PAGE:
I didn't really want to expose my forgetfulness, but thought I should in case it benefits anyone else.
My home has been much colder the month of December than in previous months. I know it has also been colder outside but the degree of coldness made me feel I felt I should be thinking about additional measures. (I already have a foam roof, double-pane insulated windows, and a programmable thermostat. Maybe I needed to replace the boiler...)
Turns out that one not-insignificant factor may have been a fireplace damper being left open. Heat was being sucked out almost fast enough to constitute a breeze around the fireplace. We realized it by accident when my spouse mentioned how cold it had been on the floor watching the new LCD TV the other night. (We bought a LCD TV a couple of days ago and, since we haven't gotten rid of the previous TV and cabinet, we set it up on the floor. )
Last night, in talking further about how cold the house was we both realized simultaneously that it could be the damper open in the fireplace. Sure enough, it was open causing a noticeable cold draft. I closed the damper and this morning the situation was much improved.
I still may need to do something about replacing the original boiler for improved efficiency, but wanted to mention the open damper in case others have also failed to make sure it is closed. On my fireplace, the mechanism to open and close the damper is a pull chain inside the fireplace cavity (back right on mine).
However, my damper has been frozen stuck since I bought the house 15 years ago! I tried to fix it then, but to no avail. Any advice?
My Eichler's damper was very difficult to free. I used WD-40 on all of the joints and hit it with a hammer many times to break it loose. Eventually it worked freely. I am embarrassed to tell you how hard and how long I had to hammer on the damper to free it. They are made of heavy metal with sturdy joints. It came free and worked easily after that. A Chimney Sweep may be the ideal person to fix your damper. ASK HIM if it's OK to hammer on it !! It can be a 'sooty' job. Mine had been frozen for years. If you use the damper regularly, you can avoid the build-up that makes it stick.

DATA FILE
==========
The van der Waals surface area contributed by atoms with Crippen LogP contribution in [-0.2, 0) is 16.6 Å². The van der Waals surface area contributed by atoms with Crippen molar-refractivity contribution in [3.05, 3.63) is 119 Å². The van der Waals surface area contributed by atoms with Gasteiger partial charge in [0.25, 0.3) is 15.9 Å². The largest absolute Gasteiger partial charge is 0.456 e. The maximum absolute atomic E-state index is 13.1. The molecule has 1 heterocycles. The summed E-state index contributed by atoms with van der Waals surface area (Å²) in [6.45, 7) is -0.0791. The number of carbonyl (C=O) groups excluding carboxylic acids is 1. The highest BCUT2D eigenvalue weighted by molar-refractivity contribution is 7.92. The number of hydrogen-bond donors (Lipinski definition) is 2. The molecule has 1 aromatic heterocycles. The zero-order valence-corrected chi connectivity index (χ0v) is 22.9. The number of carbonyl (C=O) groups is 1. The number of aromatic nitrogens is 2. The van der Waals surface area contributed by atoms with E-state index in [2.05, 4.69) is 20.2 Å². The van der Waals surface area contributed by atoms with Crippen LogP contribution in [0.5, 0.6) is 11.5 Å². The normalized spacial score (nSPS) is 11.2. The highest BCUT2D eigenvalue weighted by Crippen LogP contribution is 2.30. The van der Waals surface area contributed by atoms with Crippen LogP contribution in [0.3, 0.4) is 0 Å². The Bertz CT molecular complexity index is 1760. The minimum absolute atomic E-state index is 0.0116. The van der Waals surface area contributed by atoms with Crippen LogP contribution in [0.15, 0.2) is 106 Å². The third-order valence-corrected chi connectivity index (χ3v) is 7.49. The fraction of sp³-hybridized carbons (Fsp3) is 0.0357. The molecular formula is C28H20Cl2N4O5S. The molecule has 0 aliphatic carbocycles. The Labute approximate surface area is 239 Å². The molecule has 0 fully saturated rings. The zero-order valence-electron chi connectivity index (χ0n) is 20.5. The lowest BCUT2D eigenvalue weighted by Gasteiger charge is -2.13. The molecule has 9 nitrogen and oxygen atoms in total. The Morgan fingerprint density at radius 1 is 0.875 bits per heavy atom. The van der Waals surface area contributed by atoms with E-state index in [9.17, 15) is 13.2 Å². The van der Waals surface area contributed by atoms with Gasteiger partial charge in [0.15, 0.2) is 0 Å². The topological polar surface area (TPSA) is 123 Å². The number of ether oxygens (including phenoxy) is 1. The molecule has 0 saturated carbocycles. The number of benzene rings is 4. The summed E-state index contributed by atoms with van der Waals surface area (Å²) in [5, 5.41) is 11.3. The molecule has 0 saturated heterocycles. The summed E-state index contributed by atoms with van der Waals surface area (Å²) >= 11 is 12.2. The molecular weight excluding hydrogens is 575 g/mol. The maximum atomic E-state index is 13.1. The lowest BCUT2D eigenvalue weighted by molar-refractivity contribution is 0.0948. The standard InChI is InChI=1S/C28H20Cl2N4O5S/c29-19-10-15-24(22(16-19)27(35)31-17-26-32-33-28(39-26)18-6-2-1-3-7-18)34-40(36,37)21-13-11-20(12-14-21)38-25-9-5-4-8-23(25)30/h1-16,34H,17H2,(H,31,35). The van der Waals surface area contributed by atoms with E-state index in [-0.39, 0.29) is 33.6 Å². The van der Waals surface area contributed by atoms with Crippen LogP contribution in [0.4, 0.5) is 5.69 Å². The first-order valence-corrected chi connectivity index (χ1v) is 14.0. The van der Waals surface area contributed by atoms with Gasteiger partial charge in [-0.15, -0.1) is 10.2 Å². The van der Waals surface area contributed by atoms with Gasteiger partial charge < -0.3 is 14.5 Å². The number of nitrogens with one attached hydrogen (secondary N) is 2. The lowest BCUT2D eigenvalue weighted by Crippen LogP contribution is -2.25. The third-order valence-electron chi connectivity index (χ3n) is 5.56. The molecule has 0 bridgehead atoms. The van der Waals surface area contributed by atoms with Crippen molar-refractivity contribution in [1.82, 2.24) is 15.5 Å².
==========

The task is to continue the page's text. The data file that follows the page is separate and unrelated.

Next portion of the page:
Randy, thanks for the advise! When I bought the house, one of the first things I did was hire a Chimney sweep and he tried his best to free it. But after a while, he gave up and left!
I can try the WD-40 and free it myself, I' prefer to avoid the hammering, but we'll see!
It's a good idea to fix the damper. If you ever sell the house, the frozen damper will turn up on the inspection report. It's better to fix it now, and have a damper all these years. Again, I am not sure if hammering is the best idea, but it did not damage my damper. I was careful not to damage the masonry where the pivot shaft ends of the damper plate terminate. I think the lever(handle) joints must be the real problem. There must be somebody that works in this field that knows how to free your damper. Maybe heating up the joints with a torch would work.
Hi Nelson --
Our original damper was totally frozen in the open position -- and it was pretty much hosed. So we had a damper installed on top of the chimney. It's built into the spark arrestor (which looks like a mesh box with a stainless cover). The damper itself is attached to a long pull chain that hangs inside your fireplace.
I'm presuming most chimney repair/sweep companies could do this for you.
This Old House once showed a damper install that appeared like what you described.
I'm going to keep working on my damper before I go that route. I hope to prove I'm more stubborn then the damper!
I'd suggest you use penetrating oil rather then WD-40. Spray it on and a half hour later spray it again and try loosening it. If you have another person helping you, have one pull on the damper and the other tapping on the hinges. I freed mine this way.
You can find it at any hardware store in the same place as the WD-40.